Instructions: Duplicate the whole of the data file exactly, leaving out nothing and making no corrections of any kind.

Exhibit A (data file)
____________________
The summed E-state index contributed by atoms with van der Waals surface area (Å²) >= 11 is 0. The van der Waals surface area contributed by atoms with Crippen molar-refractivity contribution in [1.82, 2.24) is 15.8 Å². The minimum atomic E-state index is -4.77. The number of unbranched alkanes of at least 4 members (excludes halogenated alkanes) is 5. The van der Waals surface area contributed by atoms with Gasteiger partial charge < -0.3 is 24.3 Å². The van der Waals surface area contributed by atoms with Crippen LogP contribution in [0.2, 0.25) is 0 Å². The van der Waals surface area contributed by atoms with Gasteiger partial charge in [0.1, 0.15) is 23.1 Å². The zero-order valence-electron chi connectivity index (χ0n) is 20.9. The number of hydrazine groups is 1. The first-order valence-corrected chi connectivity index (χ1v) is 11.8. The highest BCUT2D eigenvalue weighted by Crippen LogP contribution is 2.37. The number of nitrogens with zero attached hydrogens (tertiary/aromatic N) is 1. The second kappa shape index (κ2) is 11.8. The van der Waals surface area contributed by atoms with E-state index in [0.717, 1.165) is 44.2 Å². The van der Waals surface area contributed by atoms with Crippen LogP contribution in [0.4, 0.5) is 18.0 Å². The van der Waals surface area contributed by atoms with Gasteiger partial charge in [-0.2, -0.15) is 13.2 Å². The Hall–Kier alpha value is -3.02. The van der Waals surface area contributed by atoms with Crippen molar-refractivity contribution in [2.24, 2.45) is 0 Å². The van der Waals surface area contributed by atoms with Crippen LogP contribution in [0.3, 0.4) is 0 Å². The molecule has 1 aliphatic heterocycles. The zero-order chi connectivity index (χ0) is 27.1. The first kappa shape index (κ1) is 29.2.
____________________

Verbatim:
The summed E-state index contributed by atoms with van der Waals surface area (Å²) >= 11 is 0. The van der Waals surface area contributed by atoms with Crippen molar-refractivity contribution in [1.82, 2.24) is 15.8 Å². The minimum atomic E-state index is -4.77. The number of unbranched alkanes of at least 4 members (excludes halogenated alkanes) is 5. The van der Waals surface area contributed by atoms with Gasteiger partial charge < -0.3 is 24.3 Å². The van der Waals surface area contributed by atoms with Crippen LogP contribution in [0.2, 0.25) is 0 Å². The van der Waals surface area contributed by atoms with Gasteiger partial charge in [0.1, 0.15) is 23.1 Å². The zero-order valence-electron chi connectivity index (χ0n) is 20.9. The number of hydrazine groups is 1. The first-order valence-corrected chi connectivity index (χ1v) is 11.8. The highest BCUT2D eigenvalue weighted by Crippen LogP contribution is 2.37. The number of nitrogens with zero attached hydrogens (tertiary/aromatic N) is 1. The second kappa shape index (κ2) is 11.8. The van der Waals surface area contributed by atoms with E-state index in [0.717, 1.165) is 44.2 Å². The van der Waals surface area contributed by atoms with Crippen LogP contribution in [0.4, 0.5) is 18.0 Å². The van der Waals surface area contributed by atoms with Gasteiger partial charge in [-0.2, -0.15) is 13.2 Å². The Hall–Kier alpha value is -3.02. The van der Waals surface area contributed by atoms with Crippen molar-refractivity contribution in [2.24, 2.45) is 0 Å². The van der Waals surface area contributed by atoms with Crippen LogP contribution in [0.3, 0.4) is 0 Å². The molecule has 1 aliphatic heterocycles. The zero-order chi connectivity index (χ0) is 27.1. The first kappa shape index (κ1) is 29.2.